This discussion presents an overview of commercial CORTEX-M0 components. We present component families from Freescale, Nuvoton, NXP, and ST Microelectronics. This discussion provides insight into today’s available product. Our objective is to provide information about today’s commercial devices and how a designer might select a particular part.
  View Archived  
Fundamentals of Embedded Computer Vision: Creating Machines That See  
Monday, September 10 - Friday, September 14
Date Class   Status   Lecturer
Sep 10
2PM
Day 1: Introduction to Embedded Vision
In this course we introduce embedded vision – the incorporation of computer vision techniques into embedded systems. Via case studies, we explore the functionality that systems can gain with embedded vision and provide a taste of typical vision algorithms. We also discuss technology trends that are enabling embedded vision to be used in cost-, energy- and size-limited applications, and we highlight challenges that must be addressed in integrating embedded vision capabilities into systems.
  View Archived  
Jeff Bier  
Jeff Bier, an expert on embedded processors, is founder of the Embedded Vision Alliance, an industry partnership that works to inspire ...  
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Jeff Bier
Jeff Bier

Jeff Bier, an expert on embedded processors, is founder of the Embedded Vision Alliance, an industry partnership that works to inspire and empower designers to create more capable and responsive products through integration of vision capabilities. The Alliance provides training videos, tutorial articles, code examples, and an array of other resources (all free of charge) on its web site, www.Embedded-Vision.com. Jeff is also co-founder and president of Berkeley Design Technology, Inc. (www.BDTI.com), offering independent analysis and specialized engineering services in the realm of embedded digital signal processing technology.


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Sep 11
2PM
Day 2: Fundamentals of Image Sensors for Embedded Vision
Image sensors are the "eyes" of embedded vision systems, and their characteristics largely determine the capabilities of the systems on which they are built. In this session, we introduce the most common types of 2D and 3D sensors used in embedded vision applications and explore their strengths and weaknesses. We also highlight recent developments in sensor technology.
  View Archived  
Sep 12
2PM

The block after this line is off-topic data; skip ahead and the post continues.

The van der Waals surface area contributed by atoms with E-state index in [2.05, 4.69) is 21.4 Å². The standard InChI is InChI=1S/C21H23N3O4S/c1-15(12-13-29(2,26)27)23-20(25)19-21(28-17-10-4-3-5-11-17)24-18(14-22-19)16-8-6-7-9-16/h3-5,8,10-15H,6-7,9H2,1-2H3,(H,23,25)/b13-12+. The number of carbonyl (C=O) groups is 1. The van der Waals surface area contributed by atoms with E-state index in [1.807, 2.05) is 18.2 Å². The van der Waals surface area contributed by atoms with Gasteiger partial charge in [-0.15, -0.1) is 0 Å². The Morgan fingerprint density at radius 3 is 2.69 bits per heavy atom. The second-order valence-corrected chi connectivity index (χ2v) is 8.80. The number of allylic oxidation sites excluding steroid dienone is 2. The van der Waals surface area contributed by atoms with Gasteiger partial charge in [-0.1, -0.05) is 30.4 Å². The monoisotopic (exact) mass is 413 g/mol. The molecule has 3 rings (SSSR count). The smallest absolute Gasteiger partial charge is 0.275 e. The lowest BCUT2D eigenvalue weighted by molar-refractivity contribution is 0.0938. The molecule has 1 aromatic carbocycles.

Day 3: Processor Choices for Embedded Vision
Embedded vision applications typically make heavy demands on processors – not just in terms of processing performance, but also regarding memory, I/O, and real-time behavior. In this class, we explore the processor requirements of embedded vision applications in quantitative and qualitative terms. We then discuss the six main types of processor used in embedded vision applications, highlighting their key strengths and weaknesses and how they are evolving over time.
  View Archived  
Sep 13
2PM
Day 4: Introduction to Vision Algorithms and Some Free Tools
At the heart of embedded vision are algorithms. These include algorithms for improving captured images, identifying features of interest, inferring the presence of objects, and reasoning about objects and motion. In this class, we introduce some fundamental algorithms, such as motion and line detection. We explain how these algorithms work, and illustrate them with demos (which are available for download). We also introduce OpenCV, which is a free, open source vision software library.
  View Archived  
Sep 14
2PM
Day 5: More Algorithms and More on Using OpenCV
Here, we present more complex embedded vision algorithm examples, including face detection and object tracking. As in the preceding session, we explain how these algorithms work, through demonstrations built with OpenCV. We also illustrate a quick and easy way to set up your own vision algorithm development environment using OpenCV. Finally, we provide pointers to additional resources for learning about embedded vision.
  View Archived  
Introduction to Prototyping an LED Driver: From Design to Layout to PCB  
Monday, September 24 - Friday, September 28
Date Class   Status   Lecturer
Sep 24
2PM
Part 1: Driver Design & Component Selection